The status of the First Nations (aboriginal) people of British Columbia is a long-standing problem that has become a major issue in recent years. First Nations were confined to tiny reservations that provide no economic base. They were provided with inadequate education and discriminated against in numerous ways. In many areas they were excluded from restaurants and other establishments. Native people only gained the right to vote in 1960. They were prohibited from possessing alcohol, which rather than preventing problems with this drug, exacerbated them by fostering unhealthy patterns of consumption such as binge drinking. The lives of status Indians are still governed by the Indian Act. With the exception of what are known as the Douglas Treaties , negotiated by Sir James Douglas with the native people of the Victoria, BC area, no treaties were signed in British Columbia. Many native people wished to negotiate treaties, but the province refused until 1990. Another major development was the 1997 decision of the Supreme Court of Canada in the Delgamuukw case that aboriginal title still exists in British Columbia. Two-thirds of the bands in British Colubmia, represented by the First Nations Summit , are now engaged in trilateral negotiations with British Columbia and Canada. Only one treaty, the Nisga'a Treaty (1998) has been signed in recent years, and that one outside of the current treaty process. There is considerable disagreement about treaty negotiations. Many non-native British Columbians are vehemently opposed to it, while a substantial minority of native people consider the current treaty process inadequate and have therefore refused to participate.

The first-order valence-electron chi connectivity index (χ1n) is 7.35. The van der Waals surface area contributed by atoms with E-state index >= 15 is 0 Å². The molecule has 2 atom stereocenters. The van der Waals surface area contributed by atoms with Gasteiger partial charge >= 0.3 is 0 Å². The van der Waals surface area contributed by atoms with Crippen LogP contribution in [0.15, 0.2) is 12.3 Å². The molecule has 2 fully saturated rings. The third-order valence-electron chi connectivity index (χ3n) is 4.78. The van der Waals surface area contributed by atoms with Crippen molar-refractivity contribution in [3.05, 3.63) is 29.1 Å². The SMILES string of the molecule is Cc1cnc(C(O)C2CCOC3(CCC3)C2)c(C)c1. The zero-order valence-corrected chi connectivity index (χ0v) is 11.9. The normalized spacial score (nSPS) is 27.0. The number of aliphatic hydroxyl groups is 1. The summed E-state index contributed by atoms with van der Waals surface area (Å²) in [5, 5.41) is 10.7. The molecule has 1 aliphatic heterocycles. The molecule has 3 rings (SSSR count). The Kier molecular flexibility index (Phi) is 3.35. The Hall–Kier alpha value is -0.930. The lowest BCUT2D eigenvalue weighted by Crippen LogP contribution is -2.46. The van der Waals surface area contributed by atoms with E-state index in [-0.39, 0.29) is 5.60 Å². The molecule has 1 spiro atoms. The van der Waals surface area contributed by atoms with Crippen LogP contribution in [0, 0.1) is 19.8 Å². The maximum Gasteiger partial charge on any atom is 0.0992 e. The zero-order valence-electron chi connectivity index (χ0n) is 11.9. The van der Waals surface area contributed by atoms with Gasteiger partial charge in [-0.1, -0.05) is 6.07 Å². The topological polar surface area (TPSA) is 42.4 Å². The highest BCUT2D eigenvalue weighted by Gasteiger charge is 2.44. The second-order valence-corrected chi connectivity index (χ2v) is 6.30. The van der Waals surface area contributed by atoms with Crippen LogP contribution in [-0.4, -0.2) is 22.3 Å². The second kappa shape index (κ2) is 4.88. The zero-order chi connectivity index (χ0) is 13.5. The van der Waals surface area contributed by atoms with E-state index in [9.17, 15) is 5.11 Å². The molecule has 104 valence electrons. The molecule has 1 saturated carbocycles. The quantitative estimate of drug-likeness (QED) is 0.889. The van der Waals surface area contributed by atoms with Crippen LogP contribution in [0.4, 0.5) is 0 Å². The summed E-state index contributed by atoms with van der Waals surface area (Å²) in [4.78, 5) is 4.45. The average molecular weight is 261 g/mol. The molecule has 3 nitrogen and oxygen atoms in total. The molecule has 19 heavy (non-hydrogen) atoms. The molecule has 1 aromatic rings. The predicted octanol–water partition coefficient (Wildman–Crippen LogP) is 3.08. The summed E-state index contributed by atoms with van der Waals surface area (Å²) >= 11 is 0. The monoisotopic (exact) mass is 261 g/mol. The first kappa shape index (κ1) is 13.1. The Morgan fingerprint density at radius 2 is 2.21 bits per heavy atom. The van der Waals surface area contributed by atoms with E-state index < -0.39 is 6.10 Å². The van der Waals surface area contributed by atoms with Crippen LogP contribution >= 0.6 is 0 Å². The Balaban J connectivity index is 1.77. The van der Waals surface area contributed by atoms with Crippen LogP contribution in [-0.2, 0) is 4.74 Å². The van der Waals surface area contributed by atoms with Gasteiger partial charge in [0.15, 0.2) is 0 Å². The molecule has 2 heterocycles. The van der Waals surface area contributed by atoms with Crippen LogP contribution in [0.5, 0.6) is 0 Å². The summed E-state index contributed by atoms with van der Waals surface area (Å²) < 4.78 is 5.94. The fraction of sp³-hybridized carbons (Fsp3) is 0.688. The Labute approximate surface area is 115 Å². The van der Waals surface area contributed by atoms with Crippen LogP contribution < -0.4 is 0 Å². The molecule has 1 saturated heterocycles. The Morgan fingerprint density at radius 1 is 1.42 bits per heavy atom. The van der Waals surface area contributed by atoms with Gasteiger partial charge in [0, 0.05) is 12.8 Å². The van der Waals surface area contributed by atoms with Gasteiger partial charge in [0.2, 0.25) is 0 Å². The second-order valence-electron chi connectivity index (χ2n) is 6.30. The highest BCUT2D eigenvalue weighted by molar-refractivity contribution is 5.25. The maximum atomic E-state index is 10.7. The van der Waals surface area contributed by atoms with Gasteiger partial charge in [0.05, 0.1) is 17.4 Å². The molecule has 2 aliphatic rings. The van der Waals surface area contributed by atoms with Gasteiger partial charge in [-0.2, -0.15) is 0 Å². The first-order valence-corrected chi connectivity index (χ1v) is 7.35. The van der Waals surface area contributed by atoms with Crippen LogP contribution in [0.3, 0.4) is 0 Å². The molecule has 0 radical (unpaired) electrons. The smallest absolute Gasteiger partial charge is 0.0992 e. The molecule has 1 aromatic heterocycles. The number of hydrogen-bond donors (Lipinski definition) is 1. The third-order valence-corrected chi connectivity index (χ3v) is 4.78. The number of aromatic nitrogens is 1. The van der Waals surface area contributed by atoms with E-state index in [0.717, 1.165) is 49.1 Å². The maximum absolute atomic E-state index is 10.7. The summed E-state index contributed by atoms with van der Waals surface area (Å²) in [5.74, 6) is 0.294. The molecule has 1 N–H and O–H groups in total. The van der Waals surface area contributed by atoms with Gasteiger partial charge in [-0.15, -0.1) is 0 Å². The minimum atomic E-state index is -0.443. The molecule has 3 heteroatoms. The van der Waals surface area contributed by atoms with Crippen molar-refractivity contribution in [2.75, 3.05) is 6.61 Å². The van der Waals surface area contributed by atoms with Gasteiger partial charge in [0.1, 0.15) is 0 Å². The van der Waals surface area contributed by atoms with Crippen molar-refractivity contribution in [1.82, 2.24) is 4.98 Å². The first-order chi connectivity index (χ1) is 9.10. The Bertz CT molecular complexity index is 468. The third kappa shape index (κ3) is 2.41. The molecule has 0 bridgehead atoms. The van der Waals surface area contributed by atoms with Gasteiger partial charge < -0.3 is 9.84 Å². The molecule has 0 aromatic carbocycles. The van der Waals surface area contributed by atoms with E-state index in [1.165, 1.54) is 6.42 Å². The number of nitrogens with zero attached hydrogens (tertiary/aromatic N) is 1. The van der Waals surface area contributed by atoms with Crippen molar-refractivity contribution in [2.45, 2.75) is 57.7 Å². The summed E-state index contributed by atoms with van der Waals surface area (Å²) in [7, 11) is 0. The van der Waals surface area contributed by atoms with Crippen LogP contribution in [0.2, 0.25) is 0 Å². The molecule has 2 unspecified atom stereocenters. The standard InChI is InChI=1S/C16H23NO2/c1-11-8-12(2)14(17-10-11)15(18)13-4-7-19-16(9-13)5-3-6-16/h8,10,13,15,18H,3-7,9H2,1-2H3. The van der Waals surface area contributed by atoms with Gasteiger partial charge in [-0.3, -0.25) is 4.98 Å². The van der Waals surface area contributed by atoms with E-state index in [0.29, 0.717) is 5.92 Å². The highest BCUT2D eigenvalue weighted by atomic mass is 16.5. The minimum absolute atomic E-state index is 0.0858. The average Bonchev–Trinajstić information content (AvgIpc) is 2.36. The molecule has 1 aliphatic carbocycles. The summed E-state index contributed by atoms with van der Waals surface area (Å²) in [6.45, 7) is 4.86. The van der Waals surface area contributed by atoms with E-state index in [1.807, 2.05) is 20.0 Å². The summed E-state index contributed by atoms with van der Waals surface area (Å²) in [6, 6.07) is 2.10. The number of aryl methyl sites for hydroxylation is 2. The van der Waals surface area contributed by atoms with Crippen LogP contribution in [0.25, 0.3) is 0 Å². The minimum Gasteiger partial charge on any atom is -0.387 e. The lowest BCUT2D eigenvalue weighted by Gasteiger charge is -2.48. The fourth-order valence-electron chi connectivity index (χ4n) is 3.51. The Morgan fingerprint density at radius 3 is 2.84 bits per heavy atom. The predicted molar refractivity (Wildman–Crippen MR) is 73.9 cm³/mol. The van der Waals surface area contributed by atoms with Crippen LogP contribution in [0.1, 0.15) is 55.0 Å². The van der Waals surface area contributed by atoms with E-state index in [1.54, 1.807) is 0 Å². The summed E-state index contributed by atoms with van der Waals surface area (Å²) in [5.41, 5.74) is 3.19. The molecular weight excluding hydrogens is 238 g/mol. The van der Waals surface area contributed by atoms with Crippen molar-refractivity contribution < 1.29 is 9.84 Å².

In the 1960s, British Columbia ratified the Columbia River Treaty, which was intended to benefit Canadians but actually lost them roughly $808 million. The land that was flooded as a result of the treaty was fertile and contained many archaeological remains of Aboriginal peoples that are now lost forever.
In recent years, British Columbia has gone through many changes and events. Most recently, in 2003, Premier Gordon Campbell was caught for and convicted of drunk driving while in Hawaii, and the most devastating forest fires in decades demolished towns and cost millions of dollars in property damage.
- British Columbia History Internet/Web Site, 1995-2004, compiled by historian and archivist David Mattison, was succeeded by the British Columbia History Portal, 2003-present.
- First Nations Languages of British Columbia contains information about the native languages of British Columbia.
- Rolf Knight has written several regional history books which are now available for free download. (Knight received an award from the Canadian Historical Association for his contributions to regional history.)